Shorter University in Rome, Georgia.
Shorter University police
ROME, Ga. -- "We believe in honest disagreement, but we draw the line at such things like bomb threats," Shorter University President Donald Dowless told 11 Alive News on Thursday.
Dowless said he was disappointed that a bomb threat forced evacuation of the Southern Baptist college's Rome campus.
No bomb was found, but classes were cancelled for both Thursday and Friday.
A formal inauguration ceremony for Pres. Dowless will still be held Friday, six months after he took over the job.
The school's administration and board of trustees have come under fire in recent weeks over a new Personal Lifestyle Statement that must be signed by all faculty and staff.
The policy says Shorter will only hire "Bible-believing Christians" and that it rejects homosexuality and other sexual activity "not in agreement with the Bible." It also forbids employees from drinking in public or with students.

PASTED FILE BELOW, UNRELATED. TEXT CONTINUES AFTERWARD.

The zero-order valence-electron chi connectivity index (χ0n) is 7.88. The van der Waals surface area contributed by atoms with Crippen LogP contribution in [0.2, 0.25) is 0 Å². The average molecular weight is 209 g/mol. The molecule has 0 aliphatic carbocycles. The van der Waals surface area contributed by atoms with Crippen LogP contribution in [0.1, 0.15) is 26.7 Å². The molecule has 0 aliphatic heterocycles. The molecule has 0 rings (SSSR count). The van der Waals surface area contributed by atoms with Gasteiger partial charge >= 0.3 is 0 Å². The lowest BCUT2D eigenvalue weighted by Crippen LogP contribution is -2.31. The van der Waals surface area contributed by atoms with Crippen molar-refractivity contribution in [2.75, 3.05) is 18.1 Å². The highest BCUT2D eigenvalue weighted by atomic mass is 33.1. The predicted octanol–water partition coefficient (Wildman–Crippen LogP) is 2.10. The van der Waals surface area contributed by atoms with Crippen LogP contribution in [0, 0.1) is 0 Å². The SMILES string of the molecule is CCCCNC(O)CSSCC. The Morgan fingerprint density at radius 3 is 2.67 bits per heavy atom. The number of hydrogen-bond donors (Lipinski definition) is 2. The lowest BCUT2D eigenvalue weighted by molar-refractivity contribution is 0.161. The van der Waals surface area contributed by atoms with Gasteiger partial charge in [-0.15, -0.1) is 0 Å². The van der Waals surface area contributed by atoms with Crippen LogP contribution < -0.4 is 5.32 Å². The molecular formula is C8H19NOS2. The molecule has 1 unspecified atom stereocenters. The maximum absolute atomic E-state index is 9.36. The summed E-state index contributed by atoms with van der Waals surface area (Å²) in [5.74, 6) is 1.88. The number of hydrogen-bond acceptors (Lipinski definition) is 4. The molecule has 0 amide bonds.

Students, who are not required to be Christians, do not have to sign the lifestyle statement.
President Dowless told 11 Alive News the school's leadership will not back down or compromise on the policy.
"No, our core convictions won't change, but we're still open to dialoging with people, discussing with people who we are as an institution," he added.
"I don't know if they will back down; I know that miracles can happen," said former Shorter professor Betty Zane Morris.
Retired after 46 years on the faculty, Morris plans to join other former faculty, alumni and students in a protest at the entrance to the main campus Friday morning.
They believe the new employee lifestyle pledge goes too far and could ruin the school's reputation.
"We fear the college could collapse completely; we fear that accreditation could be lost," Morris told 11 Alive News.
Shorter's President brushed aside that fear, saying his university isn't doing anything that other private christian colleges haven't done.
"North Greenville has similar values as does Wheaton College, Notre Dame; Brigham Young has similar policies," Dowless added.